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Amazon “Spot Pricing” for EC2 Changes Data Center Dynamics December 15, 2009

Posted by Peter Varhol in Software platforms, Strategy.

How do you run an independent commercial data center as close to capacity as possible?  In the past, when we wanted to sell as much of something as possible to business customers, we would hire a big sales force and send them out to make deals.  Sure, our costs would go up as we had to hire and train salespeople, but the strategy was predicated by the assumption that the fortified sales force would sell more than they cost.

As we likely know through painful experience, it doesn’t always work that way.

Amazon has a better, or at least more interesting idea.  It is auctioning off “spot instances” of unused capacity in its EC2 cloud.  A spot instance is a server or set of servers that are temporarily not being used to capacity.  According to Amazon, the spot price changes periodically based on supply and demand for the excess capacity, and customers whose bids meet or exceed it gain access to the available spot instances.  Amazon describes the details of this program here.

The other side of the equation is that if the spot price rises above your bid, and there is a higher bid waiting for a server slot, you will lose your slot, and your instance will be terminated.


What kinds of applications might you want to put up for spot pricing?  Certainly not a mission-critical application running exclusively on EC2.  If you’re offloading some work from your data center, it’s got to be work that doesn’t matter whether or not you save the last bit of results.  It may also be useful for static page displays or other type of information that doesn’t change often.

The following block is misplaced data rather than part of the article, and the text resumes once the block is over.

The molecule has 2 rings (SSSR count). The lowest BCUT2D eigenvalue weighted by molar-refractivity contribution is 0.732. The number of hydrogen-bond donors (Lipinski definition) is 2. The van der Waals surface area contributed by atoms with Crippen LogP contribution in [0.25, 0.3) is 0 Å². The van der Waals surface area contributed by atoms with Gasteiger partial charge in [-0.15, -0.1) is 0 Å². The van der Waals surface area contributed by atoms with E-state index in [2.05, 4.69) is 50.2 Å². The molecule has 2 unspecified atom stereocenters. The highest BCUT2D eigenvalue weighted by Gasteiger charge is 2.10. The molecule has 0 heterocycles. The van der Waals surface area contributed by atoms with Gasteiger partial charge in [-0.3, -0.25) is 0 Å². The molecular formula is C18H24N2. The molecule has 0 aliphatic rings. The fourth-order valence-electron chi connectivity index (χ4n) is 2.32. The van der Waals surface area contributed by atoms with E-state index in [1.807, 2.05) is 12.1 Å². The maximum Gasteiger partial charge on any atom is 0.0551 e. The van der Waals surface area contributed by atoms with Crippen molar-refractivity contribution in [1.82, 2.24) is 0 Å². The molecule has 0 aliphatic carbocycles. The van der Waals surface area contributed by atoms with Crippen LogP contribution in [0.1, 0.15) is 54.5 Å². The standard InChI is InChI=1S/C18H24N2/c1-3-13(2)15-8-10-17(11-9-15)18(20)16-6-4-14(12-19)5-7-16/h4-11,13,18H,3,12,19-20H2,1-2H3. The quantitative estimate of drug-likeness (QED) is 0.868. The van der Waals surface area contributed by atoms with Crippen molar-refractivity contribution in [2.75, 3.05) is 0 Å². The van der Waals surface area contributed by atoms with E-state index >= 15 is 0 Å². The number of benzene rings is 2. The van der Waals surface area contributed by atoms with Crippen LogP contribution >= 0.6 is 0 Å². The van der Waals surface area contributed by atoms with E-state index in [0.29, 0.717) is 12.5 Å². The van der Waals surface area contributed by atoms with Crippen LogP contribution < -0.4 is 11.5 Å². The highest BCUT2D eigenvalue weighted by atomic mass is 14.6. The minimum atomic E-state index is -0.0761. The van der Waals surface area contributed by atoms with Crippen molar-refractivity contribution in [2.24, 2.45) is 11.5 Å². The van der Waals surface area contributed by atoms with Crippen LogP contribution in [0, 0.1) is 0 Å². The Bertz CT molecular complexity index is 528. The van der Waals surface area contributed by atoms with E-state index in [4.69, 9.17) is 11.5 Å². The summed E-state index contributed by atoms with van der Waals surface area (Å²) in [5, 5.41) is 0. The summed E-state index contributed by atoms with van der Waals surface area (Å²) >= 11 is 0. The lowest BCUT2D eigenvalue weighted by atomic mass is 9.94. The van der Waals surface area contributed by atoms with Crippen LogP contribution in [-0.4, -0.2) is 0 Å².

Alternatively, a customer can make its bid high enough so that it becomes very unlikely that the spot price rises above it.  Because customers are charged the spot price, not the bid price, the bid price becomes the ceiling that the customer is willing to pay.  This makes it less likely the customer’s instance would be cut off, without necessarily increasing the cost.

Still, Amazon’s program probably represents the future of pricing and availability in cloud data centers.  It treats raw compute power as a commodity that can be publicly bid on.  By letting the market determine the price, Amazon hopes to fully utilize is cloud data center while maximizing revenue.

This model has plenty of room for refinement.  Right now, the spot instance program seems to be entirely automated.  One of the things that Amazon can do is to add a step where the algorithm notifies the customer that it is about to lose its instance due to changes in pricing, and provide it with a small amount of time to up its bid price before terminating the instance.

But expect this sort of pricing to grow in the future as IT consumers better understand how to best use it.



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